This Day in Death

12.31.13: James Avery, Television’s “Uncle Phil” – DEAD!

Filed under: Uncategorized —James @ 5:33 pm January 3, 2014

JAMES_AVERYUncle Phil has long been a key square in my patchwork quilt of television father figures, right between Archie Bunker and Inspector Gadget. I was kinda on the fence about including that last one, but by the time I’d reconsidered his square was already landlocked.


Actor James Avery, or Rick Ross if you’re super racist and bad at Google image searches, has died from complications related to heart surgery. Avery is probably best know for portraying Uncle Phil on television’s The Fresh Prince of Bel-Air in the 90s. You know, it’s long been my pet theory that the character of Will Smith actually suffered a traumatic head injury during the street fight that supposedly resulted in his being sent to Bel-Air. As far as I’m concerned, Smith actually fell into a coma, and the entire series was simply a manifestation of his fractured psyche attempting to reassemble itself.

You see, jarring trauma had left Smith imagining himself in a landscape diametrically opposed to everything he’d ever known in terms of culture, class, income level, and even geography. He now lives in a west coast “mansion,” which is in actuality a complex psychological structure, a nest, to allow Smith some manner of protection from the onslaught of his upcoming trials. In this new lifestyle he sees what he can become if he can slay his personal demons and escape the poverty-stricken hell that he was born into.

Each of the “children” that he now lives with represent an aspect of Smith’s psyche, forcing him to confront all of the most difficult internal struggles of a young man growing up in the ghetto; “Hilary” is Smith at his most vain and sexually manipulative. “Little Nicky” is his childishness, his inability to focus his talents personified. “Ashley” is his rebellious naivete, a noble urge to reject societal norms that largely lacks the contextual nuance necessary to understand said urge. “Carlton” represents the intellectual gifts that Smith has forced himself to conceal in order to better fulfill the stereotype of the ignorant thug he had played into to survive on the streets of Philly. The key giveaway here comes at the end of the pilot episode, when we see Will, believing he is unobserved in his “mansion” (i.e. his psyche’s defense mechanism), display a seemingly uncharacteristic knowledge of classical music.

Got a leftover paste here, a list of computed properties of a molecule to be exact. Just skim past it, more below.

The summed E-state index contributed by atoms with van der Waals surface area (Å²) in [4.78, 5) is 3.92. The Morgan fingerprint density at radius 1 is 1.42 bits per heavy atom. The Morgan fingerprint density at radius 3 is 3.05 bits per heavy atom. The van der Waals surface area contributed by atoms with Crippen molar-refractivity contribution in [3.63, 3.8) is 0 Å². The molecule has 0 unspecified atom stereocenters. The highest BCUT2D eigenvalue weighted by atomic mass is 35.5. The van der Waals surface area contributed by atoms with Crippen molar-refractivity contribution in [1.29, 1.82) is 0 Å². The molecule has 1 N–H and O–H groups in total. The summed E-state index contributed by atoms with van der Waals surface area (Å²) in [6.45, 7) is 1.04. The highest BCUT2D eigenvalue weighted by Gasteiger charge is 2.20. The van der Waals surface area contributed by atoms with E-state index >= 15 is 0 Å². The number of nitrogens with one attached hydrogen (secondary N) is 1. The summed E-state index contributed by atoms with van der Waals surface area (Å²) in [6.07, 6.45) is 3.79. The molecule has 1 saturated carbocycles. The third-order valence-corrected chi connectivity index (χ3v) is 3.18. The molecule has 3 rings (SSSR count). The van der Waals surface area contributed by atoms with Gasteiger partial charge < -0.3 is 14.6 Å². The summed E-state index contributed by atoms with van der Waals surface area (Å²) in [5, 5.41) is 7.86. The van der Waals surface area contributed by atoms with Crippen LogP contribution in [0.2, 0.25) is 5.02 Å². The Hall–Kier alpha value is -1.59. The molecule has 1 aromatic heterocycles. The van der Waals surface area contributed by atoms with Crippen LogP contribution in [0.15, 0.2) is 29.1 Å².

Avery, as “Uncle Phil,” fulfills an ambitious triple function; Firstly, he represents a grounding agent for Smith. “Phil” is clearly a stand-in for Smith’s hometown of Philadelphia, a huge, looming presence in the boy’s life. His relationship with “Uncle Philadelphia” (seemingly a laughably obvious portmanteau for the viewer to infer, lazily spoonfed to us by the normally subtle writing staff, but the delicate truth of this will be explained later) is one of tension and conflict, but ultimately love and respect. Secondly, in his “uncle,” Smith sees his own journey complete. That is, to be born of little means but remain resolute and eventually conquer the oppressive forces in his life. Finally, “Phil” is a father figure, a stand-in for Smith’s own absent biological father, his mind’s desperate attempt to pull together some sort of paternal influence to guide him through his trials.